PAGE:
I've spent the day transferring files from my soon-to-be-comatose computer to a brand new PC. I didn't think this would take all damn day, but it has. So while I wait, I decided to whip up an ice scraper cover for my boyfriend's upcoming birthday.
I used Cirilia Rose's free Ember pattern from Berroco.com with a few modifications. I added:
- Two inches of length because my boyfriend has very large hands
- One extra round of decreases at the top - k2, k2tog around
- An extra round of purl stitches at the top
- Some additional bound-off stitches - after binding off, I picked up one stitch, bound it off, then skipped two stitches and picked up another stitch and bound it off. I did this six times to make the opening a little tighter.
I used the prescribed Berroco Peruvia doubled which makes for a thick, warm glove. I figured if I was going to all the trouble to knit this, I might as well splurge on a nicer ice scraper, too. I found one with a no-slip grip and a built-in shock absorber. Pretty fancy, huh?
Let's hope he likes the ice scraper glove. I pray this doesn't go the way of so many boyfriend sweaters that women slave over only to have their best efforts buried in the back of their beloveds' closets. Tom and I have already experienced this phenomenon. I started making him a sweater after our second date; I was pretty convinced he'd be around for Christmas even then. I slaved over a V-neck pullover made of a self-striping yarn, something I'd never used before. And won't use again! The sweater fits him perfectly, but it has way too many stripes for Tom. Now that I know him, I know less is a lot more - if the sweater were solid navy blue, he still might think it was too wild. Tom also claims the sweater is too hot for even the coldest days. All this means that he'll wear it when hell freezes over! Oh well. It's the thought that counts, right?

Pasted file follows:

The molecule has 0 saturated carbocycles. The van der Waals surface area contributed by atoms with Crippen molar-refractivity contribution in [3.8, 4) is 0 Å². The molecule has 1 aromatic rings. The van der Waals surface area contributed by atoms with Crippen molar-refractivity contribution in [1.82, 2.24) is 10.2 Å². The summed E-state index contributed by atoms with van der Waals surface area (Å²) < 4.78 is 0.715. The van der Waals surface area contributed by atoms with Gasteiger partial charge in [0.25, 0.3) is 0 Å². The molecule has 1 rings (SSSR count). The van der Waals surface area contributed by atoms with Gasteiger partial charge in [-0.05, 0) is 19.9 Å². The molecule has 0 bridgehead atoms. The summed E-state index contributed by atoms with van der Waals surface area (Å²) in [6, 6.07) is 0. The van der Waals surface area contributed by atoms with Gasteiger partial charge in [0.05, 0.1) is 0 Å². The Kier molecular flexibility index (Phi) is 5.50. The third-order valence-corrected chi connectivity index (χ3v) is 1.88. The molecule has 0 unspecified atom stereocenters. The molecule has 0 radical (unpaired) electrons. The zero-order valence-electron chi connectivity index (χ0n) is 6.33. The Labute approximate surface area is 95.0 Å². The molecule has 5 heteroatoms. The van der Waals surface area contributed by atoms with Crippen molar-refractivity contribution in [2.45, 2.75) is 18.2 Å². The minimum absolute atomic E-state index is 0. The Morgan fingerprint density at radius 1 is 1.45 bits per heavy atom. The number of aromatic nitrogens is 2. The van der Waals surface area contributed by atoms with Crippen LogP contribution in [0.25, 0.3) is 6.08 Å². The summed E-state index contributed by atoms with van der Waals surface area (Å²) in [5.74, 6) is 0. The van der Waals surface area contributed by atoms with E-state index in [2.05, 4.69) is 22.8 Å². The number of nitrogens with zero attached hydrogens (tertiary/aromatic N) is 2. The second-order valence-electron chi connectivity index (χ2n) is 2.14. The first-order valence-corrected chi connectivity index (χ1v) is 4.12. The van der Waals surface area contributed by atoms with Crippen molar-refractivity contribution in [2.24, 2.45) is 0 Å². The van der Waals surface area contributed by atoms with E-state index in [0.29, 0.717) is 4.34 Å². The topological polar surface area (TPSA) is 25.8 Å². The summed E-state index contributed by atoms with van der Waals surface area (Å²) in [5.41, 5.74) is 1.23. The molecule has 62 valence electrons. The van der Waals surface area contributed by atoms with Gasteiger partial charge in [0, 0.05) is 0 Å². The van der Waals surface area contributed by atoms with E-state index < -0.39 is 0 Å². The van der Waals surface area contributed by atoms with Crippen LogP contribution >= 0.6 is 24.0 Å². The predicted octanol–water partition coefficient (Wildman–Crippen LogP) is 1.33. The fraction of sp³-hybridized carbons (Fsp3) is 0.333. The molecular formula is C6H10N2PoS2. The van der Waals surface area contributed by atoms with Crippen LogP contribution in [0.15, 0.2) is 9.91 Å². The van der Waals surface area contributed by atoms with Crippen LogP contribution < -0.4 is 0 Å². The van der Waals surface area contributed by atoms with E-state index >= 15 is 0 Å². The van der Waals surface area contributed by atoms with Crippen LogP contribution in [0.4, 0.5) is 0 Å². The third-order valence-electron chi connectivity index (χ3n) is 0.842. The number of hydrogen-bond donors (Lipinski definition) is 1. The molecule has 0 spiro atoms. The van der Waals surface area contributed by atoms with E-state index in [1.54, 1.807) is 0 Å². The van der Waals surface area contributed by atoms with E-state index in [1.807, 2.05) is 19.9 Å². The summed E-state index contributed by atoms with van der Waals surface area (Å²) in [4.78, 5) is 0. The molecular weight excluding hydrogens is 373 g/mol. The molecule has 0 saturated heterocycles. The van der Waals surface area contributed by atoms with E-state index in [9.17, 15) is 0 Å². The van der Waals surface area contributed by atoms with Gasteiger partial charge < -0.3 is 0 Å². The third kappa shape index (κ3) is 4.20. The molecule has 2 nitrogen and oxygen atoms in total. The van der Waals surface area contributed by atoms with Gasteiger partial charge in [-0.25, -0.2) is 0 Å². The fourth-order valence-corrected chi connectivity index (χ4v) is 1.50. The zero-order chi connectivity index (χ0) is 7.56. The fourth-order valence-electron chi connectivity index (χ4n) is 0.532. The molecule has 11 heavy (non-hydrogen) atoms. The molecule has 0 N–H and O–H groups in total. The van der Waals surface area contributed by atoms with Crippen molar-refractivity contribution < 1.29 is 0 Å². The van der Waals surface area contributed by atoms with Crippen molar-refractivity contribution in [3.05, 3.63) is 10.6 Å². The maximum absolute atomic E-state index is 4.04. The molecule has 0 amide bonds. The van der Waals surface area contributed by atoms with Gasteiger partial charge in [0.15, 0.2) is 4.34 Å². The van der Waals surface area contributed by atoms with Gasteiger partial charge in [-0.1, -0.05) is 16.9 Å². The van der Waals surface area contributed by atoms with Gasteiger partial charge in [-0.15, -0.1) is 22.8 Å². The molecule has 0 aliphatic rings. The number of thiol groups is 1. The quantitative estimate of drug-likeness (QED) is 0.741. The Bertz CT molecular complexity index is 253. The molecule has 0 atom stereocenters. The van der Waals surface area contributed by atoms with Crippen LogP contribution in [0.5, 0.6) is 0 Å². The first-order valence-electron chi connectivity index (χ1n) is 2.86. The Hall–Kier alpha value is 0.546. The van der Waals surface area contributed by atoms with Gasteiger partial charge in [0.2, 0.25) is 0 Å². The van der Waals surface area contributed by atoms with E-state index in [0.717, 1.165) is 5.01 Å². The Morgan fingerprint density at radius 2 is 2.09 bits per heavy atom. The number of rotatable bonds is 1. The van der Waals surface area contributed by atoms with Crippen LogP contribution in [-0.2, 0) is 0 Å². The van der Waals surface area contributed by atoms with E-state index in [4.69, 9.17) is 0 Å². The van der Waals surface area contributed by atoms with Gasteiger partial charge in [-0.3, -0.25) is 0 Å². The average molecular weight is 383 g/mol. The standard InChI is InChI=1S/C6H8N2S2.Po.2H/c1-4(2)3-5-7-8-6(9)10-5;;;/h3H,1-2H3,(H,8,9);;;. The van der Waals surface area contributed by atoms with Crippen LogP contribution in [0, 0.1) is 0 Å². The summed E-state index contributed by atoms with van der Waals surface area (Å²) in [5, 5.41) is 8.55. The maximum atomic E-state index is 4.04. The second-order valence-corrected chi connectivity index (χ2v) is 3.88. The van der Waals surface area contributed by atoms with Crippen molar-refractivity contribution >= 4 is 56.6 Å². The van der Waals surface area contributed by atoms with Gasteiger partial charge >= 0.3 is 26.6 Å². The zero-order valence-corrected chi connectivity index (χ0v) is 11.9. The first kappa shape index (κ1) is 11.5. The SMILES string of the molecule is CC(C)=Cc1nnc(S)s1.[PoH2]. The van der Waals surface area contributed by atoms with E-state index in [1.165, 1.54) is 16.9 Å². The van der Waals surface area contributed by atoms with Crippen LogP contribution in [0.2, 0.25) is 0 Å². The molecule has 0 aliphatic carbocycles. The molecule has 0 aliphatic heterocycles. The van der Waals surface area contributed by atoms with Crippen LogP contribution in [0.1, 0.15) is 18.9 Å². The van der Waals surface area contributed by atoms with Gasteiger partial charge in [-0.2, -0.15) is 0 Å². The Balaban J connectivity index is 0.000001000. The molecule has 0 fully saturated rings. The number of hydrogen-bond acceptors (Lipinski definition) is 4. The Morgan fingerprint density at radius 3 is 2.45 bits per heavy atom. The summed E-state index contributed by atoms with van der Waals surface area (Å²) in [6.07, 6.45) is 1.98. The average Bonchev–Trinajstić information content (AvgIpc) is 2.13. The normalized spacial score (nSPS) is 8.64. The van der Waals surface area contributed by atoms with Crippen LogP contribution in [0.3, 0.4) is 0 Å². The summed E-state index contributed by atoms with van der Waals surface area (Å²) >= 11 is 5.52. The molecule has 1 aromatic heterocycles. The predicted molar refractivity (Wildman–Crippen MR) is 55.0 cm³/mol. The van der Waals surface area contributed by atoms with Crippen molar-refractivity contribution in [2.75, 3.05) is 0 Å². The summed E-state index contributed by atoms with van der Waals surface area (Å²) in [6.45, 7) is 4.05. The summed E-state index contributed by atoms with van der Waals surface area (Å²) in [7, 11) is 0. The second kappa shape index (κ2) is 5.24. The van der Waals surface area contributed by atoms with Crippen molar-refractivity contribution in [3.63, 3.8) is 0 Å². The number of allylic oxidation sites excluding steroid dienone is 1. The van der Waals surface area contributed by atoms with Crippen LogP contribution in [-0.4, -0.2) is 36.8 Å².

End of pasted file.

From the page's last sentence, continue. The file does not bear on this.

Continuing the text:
Tom and I collaborated on a fair isle hat for him earlier this year and he loves it. Michael, his 17-year-old son was so impressed, he asked for one, too. Yet another item for my unending knitting queue.